And That Happened: Sundays scores and highlights

Associated Press
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Here are the scores. Here are the highlights:

Cardinals 5, Dodgers 0: Adam Wainwright is not a name we’ve heard too much of this year. He’s only pitched in six games, three of which came before Memorial Day. He was on point last night, though, shutting out the Dodgers for six innings and striking out nine. Marcell Ozuna homered and Yadier Molina drove in a couple. It was a HUGE win for St. Louis, which had dropped the previous three against L.A. and saw its lead in the Wild Card standings disappear. With this win St. Louis pulls back even with the Dodgers for that second slot. Two weeks of baseball left, and the Cards, Dodgers and Rockies are basically playing musical chairs for the final two NL playoff slots.

Red Sox 4, Mets 3: Jacob deGrom vs. Chris Sale did not turn out to be quite as amazing a matchup as it was cracked up to be. Sale only pitched three innings because he’s still ramping back up and deGrom gave up what, for him, was billion runs (note: it was three). deGrom did strike out 12, though, and fans were treated to the first matchup of starters with sub-2.00 ERAs (min: 100 IP) in over 30 years. That was John Tudor vs. Dwight Gooden back in 1985. That fun aside, Brock Holt hit a two-run homer and the Sox got a couple of sac flies. Mookie Betts left the game with an injury to his side, but it’s apparently not very serious. Boston can clinch the AL East this week.

Blue Jays 3, Yankees 2: New York clung to a one-run lead until the eighth inning but then Rowdy Tellez (checks: yeah, “Rowdy Tellez” it is!) hit a pinch-hit RBI single followed by Randal Grichuk doubling in a run to beat Dellin Betances and the Yankees. New York dropped two of three to the Blue Jays and is just sort of existing right now. Not a great time to simply be existing, ya know?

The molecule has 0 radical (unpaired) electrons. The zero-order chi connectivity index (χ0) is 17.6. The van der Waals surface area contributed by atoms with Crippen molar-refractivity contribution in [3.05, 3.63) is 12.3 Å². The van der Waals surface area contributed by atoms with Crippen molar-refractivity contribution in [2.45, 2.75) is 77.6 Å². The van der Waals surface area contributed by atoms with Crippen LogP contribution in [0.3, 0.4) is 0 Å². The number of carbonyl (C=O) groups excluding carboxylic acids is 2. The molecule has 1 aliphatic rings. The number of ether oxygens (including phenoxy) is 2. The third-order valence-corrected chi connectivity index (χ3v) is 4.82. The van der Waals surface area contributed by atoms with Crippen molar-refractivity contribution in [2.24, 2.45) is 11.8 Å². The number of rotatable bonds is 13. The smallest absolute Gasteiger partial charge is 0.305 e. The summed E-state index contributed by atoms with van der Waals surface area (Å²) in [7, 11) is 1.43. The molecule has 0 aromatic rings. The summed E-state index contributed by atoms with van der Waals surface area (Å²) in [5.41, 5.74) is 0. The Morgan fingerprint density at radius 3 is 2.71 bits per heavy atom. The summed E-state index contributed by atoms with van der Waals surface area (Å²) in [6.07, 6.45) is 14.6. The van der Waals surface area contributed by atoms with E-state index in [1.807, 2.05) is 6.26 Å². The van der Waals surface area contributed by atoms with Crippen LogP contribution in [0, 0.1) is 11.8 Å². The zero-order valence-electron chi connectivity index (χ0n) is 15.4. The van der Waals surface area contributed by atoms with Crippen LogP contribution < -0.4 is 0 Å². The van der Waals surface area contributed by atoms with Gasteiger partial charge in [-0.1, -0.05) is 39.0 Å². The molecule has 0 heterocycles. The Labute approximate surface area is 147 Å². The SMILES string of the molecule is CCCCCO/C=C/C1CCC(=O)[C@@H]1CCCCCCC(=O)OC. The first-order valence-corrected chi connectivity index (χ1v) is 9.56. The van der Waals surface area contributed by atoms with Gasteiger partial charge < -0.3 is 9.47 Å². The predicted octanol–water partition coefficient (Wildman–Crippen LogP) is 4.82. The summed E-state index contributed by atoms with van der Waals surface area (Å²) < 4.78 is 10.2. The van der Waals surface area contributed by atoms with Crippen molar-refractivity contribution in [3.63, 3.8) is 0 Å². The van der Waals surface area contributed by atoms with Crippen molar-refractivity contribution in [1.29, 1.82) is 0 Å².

Tigers 6, Indians 4: After clinching the AL Central via an utter shellacking of Detroit on Saturday, Cleveland trotted out its post-clinch/hangover lineup on Sunday afternoon, as one does. The Tigers, not surprisingly, won against the Indians’ quad-A lineup, with Jim Adduci homering and driving in four. After the game he drove, I dunno, his 1963 Rambler Ambassador to Sammy Sofferin’s Wonder Bar & Indian Room down on Washington Blvd and tied a few on to try to forget this lost season. And yes, I know the game was in Cleveland. He took the Northwest Orient charter back to Willow Run then he drove downtown. Don’t worry, though: he left the Rambler parked on Clifford and took the streetcar home.

Orioles 8, White Sox 4: When these two teams get together you can throw out the records. Really, please, throw out the records. No one wants to watch mid-September baseball between a couple of clubs with nearly 200 combined losses. Jonathan Villar and Adam Jones homered and  Cedric Mullins had four hits as the O’s put up a five-run first inning.

Rays 5, Athletics 4: C.J. Cron and Willy Adames homered early and Tampa Bay built up a 5-0 lead before Oakland rallied for four in the ninth on a Khris Davis grand slam to make it interesting. Oakland dropping two of three to Tampa Bay didn’t help them gain any ground on the Yankees for home field advantage in the Wild Card game. Which now and for a few weeks now has been the only remaining race in the American League.